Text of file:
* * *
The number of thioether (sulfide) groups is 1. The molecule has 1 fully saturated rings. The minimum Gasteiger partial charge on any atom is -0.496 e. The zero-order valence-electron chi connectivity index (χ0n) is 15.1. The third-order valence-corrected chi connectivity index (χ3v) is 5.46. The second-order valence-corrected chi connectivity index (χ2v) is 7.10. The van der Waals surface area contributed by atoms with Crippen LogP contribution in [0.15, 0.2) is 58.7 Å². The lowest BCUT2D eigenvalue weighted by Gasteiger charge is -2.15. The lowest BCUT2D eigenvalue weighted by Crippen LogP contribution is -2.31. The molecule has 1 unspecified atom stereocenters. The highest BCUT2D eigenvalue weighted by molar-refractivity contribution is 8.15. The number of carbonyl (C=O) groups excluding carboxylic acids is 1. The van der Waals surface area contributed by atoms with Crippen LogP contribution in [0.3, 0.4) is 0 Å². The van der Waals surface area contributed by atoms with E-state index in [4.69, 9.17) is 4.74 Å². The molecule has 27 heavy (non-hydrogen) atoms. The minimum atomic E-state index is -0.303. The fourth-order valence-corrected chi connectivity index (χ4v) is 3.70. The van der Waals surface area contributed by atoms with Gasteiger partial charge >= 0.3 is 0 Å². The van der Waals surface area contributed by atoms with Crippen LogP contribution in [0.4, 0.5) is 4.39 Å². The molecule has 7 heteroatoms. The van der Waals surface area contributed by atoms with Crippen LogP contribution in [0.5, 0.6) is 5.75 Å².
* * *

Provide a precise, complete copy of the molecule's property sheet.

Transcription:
The number of thioether (sulfide) groups is 1. The molecule has 1 fully saturated rings. The minimum Gasteiger partial charge on any atom is -0.496 e. The zero-order valence-electron chi connectivity index (χ0n) is 15.1. The third-order valence-corrected chi connectivity index (χ3v) is 5.46. The second-order valence-corrected chi connectivity index (χ2v) is 7.10. The van der Waals surface area contributed by atoms with Crippen LogP contribution in [0.15, 0.2) is 58.7 Å². The lowest BCUT2D eigenvalue weighted by Gasteiger charge is -2.15. The lowest BCUT2D eigenvalue weighted by Crippen LogP contribution is -2.31. The molecule has 1 unspecified atom stereocenters. The highest BCUT2D eigenvalue weighted by molar-refractivity contribution is 8.15. The number of carbonyl (C=O) groups excluding carboxylic acids is 1. The van der Waals surface area contributed by atoms with Crippen LogP contribution in [0.3, 0.4) is 0 Å². The van der Waals surface area contributed by atoms with E-state index in [4.69, 9.17) is 4.74 Å². The molecule has 27 heavy (non-hydrogen) atoms. The minimum atomic E-state index is -0.303. The fourth-order valence-corrected chi connectivity index (χ4v) is 3.70. The van der Waals surface area contributed by atoms with Gasteiger partial charge >= 0.3 is 0 Å². The van der Waals surface area contributed by atoms with Crippen LogP contribution in [0.4, 0.5) is 4.39 Å². The molecule has 7 heteroatoms. The van der Waals surface area contributed by atoms with Crippen LogP contribution in [0.5, 0.6) is 5.75 Å².